hile playing baseball with friends, 10-year-old Orlando Serrell dashed to first base. The careening ball hit him on the left side of his head, sending Orlando to the ground. He was momentarily unconscious but got up, brushed himself off, and continued to play. His head hurt for a long time, and when the headaches finally subsided, he realized his brain had changed.
Orlando had an uncanny ability to do complex mathematical calculations, but he could also remember the weather, where he was, and what he was doing every single day since the accident.
Orlando has what researchers call "acquired savant syndrome." He's one of just a few people who they believe developed mathematical, musical or artistic abilities as a result of a serious brain injury.
Savants are people with remarkable creative or intellectual abilities who may have developmental disabilities and also experience difficulties with simple tasks or human interactions. There are two types of savants. Congenital savants are born with their brilliant talents or they emerge sometime during childhood. Acquired savants experience the emergence of some dormant capacity after some central nervous incident, such as a head injury or a stroke.
Wisconsin psychiatrist Darold Treffert is one of the most well-known researchers on the subject. He keeps a registry of known savants. Savants are very rare; acquired savants are even more uncommon. Treffert told The Atlantic that of the 330 savants from around the world on his list, only 30 of them had acquired their abilities instead of being born with them.
These "accidental geniuses" have an array of amazing stories.
A head injury at age 3 left Alonzo Clemons (right) with a severe developmental disability. But he developed an amazing artistic ability to quickly create intricate animal sculptures.
Derek Amato, 39, suffered a serious concussion after slamming his head onto the concrete floor of a pool. The sales trainer experienced hearing loss, headaches and memory loss but there was one more unusual side effect from his injury. Amato — who had never had musical training — acquired a new and surprising ability to play the piano. He is now a master pianist.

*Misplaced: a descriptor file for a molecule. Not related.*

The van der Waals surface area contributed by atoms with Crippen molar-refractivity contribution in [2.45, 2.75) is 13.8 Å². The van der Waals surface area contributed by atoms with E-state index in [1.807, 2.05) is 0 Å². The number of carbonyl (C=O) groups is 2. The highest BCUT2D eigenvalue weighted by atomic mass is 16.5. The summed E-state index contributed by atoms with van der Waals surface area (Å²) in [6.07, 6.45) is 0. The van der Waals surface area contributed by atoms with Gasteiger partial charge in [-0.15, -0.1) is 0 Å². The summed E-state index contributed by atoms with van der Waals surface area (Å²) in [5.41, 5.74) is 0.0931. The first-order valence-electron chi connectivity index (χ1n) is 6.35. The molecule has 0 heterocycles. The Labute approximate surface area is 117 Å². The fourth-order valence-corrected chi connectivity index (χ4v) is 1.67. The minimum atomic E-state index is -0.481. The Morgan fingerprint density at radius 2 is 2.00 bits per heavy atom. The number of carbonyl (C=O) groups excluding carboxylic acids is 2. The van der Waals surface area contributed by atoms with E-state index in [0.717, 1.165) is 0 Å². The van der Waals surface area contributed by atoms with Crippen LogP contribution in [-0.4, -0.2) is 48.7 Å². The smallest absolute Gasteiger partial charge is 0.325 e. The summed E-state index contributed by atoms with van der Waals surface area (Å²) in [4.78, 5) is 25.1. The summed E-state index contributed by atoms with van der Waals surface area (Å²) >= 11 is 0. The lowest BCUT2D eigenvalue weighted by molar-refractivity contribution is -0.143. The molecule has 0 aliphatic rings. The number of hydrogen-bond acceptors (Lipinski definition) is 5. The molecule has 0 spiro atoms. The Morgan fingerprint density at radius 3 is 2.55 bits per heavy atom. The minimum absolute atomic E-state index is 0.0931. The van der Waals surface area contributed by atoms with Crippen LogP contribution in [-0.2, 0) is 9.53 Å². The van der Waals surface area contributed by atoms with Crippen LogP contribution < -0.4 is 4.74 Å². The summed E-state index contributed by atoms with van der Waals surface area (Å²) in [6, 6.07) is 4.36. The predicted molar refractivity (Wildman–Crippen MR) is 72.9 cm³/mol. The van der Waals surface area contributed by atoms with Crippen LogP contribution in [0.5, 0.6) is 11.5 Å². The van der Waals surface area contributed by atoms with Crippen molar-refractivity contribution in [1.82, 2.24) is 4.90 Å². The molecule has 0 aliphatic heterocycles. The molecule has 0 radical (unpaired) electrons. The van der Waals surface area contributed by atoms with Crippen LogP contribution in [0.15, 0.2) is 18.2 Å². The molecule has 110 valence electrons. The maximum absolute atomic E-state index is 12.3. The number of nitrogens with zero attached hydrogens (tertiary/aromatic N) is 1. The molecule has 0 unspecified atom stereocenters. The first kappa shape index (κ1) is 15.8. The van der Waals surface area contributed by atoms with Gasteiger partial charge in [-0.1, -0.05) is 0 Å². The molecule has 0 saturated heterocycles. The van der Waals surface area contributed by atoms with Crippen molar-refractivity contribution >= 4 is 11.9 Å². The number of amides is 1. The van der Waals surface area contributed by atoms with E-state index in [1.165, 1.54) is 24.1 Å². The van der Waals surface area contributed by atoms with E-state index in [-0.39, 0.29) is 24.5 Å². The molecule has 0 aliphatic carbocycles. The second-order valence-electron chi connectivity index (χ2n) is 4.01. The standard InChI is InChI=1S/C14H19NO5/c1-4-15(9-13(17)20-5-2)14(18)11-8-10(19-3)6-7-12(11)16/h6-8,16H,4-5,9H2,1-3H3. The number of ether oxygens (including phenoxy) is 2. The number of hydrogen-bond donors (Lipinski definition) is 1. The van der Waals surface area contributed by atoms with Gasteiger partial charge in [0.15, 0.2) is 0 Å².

An elderly woman who had never painted before became a remarkable artist after the onset of dementia. Another elderly patient with dementia has a similar sudden onset of ability, but in music.
A 56-year-old builder, who had no interest or skills in art, became a poet, a painter and a sculptor overnight following a stroke.
What makes it happen
Acquired savant syndrome is triggered when there is injury to some area of the brain, often the left hemisphere, and there is still intact tissue elsewhere in the brain, often the right hemisphere. The rewiring of that intact tissue somehow releases the dormant potential in an individual.
The interesting question, according to Treffert, is whether that dormant potential exists within every person and, if so, can it be triggered outside the confines of a catastrophic brain injury?
"What it means to me is that we don’t start life with a blank disc and become whatever we put on that disc in terms of experience or education. Rather the brain comes loaded with all sorts of software," he told Smile TV in a recent interview.
The acquired savant demonstrates what he calls the genetic transmission of knowledge. The rules of math, the rules of music, the rules of art are transmitted genetically, says Treffert.
"Some people say we use less than 10 percent of our brain capacity. Based on my work with acquired savants, that is an underestimate of the tremendous capacity of the brain to store, retrieve and release dormant potential," he says. "And our challenge now is to be able to tap that potential in unobtrusive ways so we can all reach our maximum ability."
Watch a video about Amato's story in the video below: